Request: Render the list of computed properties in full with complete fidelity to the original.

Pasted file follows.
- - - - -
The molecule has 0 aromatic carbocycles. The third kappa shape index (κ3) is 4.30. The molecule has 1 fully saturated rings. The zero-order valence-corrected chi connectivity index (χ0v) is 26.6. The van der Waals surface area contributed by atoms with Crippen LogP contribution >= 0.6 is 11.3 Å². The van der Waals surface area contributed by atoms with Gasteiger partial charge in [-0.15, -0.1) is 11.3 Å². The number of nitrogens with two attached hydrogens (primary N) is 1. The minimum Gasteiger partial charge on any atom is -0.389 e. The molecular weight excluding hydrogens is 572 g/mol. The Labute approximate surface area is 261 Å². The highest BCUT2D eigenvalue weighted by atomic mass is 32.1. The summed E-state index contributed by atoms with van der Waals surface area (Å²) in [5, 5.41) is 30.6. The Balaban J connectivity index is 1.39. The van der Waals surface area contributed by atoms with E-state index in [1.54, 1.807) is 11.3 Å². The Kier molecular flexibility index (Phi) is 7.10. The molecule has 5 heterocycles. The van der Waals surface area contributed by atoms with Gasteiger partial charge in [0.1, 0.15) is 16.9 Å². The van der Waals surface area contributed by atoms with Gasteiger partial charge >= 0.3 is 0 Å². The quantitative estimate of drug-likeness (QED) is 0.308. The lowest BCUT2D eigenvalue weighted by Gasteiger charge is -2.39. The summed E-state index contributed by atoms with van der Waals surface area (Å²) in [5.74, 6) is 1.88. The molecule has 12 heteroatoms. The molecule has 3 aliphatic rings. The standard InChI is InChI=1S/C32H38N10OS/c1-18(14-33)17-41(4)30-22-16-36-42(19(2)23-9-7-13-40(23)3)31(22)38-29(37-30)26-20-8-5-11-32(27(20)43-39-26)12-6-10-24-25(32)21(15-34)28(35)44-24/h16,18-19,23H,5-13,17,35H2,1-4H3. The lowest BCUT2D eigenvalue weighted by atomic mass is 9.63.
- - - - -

The molecule has 0 aromatic carbocycles. The third kappa shape index (κ3) is 4.30. The molecule has 1 fully saturated rings. The zero-order valence-corrected chi connectivity index (χ0v) is 26.6. The van der Waals surface area contributed by atoms with Crippen LogP contribution >= 0.6 is 11.3 Å². The van der Waals surface area contributed by atoms with Gasteiger partial charge in [-0.15, -0.1) is 11.3 Å². The number of nitrogens with two attached hydrogens (primary N) is 1. The minimum Gasteiger partial charge on any atom is -0.389 e. The molecular weight excluding hydrogens is 572 g/mol. The Labute approximate surface area is 261 Å². The highest BCUT2D eigenvalue weighted by atomic mass is 32.1. The summed E-state index contributed by atoms with van der Waals surface area (Å²) in [5, 5.41) is 30.6. The Balaban J connectivity index is 1.39. The van der Waals surface area contributed by atoms with E-state index in [1.54, 1.807) is 11.3 Å². The Kier molecular flexibility index (Phi) is 7.10. The molecule has 5 heterocycles. The van der Waals surface area contributed by atoms with Gasteiger partial charge in [0.1, 0.15) is 16.9 Å². The van der Waals surface area contributed by atoms with Gasteiger partial charge >= 0.3 is 0 Å². The quantitative estimate of drug-likeness (QED) is 0.308. The lowest BCUT2D eigenvalue weighted by Gasteiger charge is -2.39. The summed E-state index contributed by atoms with van der Waals surface area (Å²) in [5.74, 6) is 1.88. The molecule has 12 heteroatoms. The molecule has 3 aliphatic rings. The standard InChI is InChI=1S/C32H38N10OS/c1-18(14-33)17-41(4)30-22-16-36-42(19(2)23-9-7-13-40(23)3)31(22)38-29(37-30)26-20-8-5-11-32(27(20)43-39-26)12-6-10-24-25(32)21(15-34)28(35)44-24/h16,18-19,23H,5-13,17,35H2,1-4H3. The lowest BCUT2D eigenvalue weighted by atomic mass is 9.63.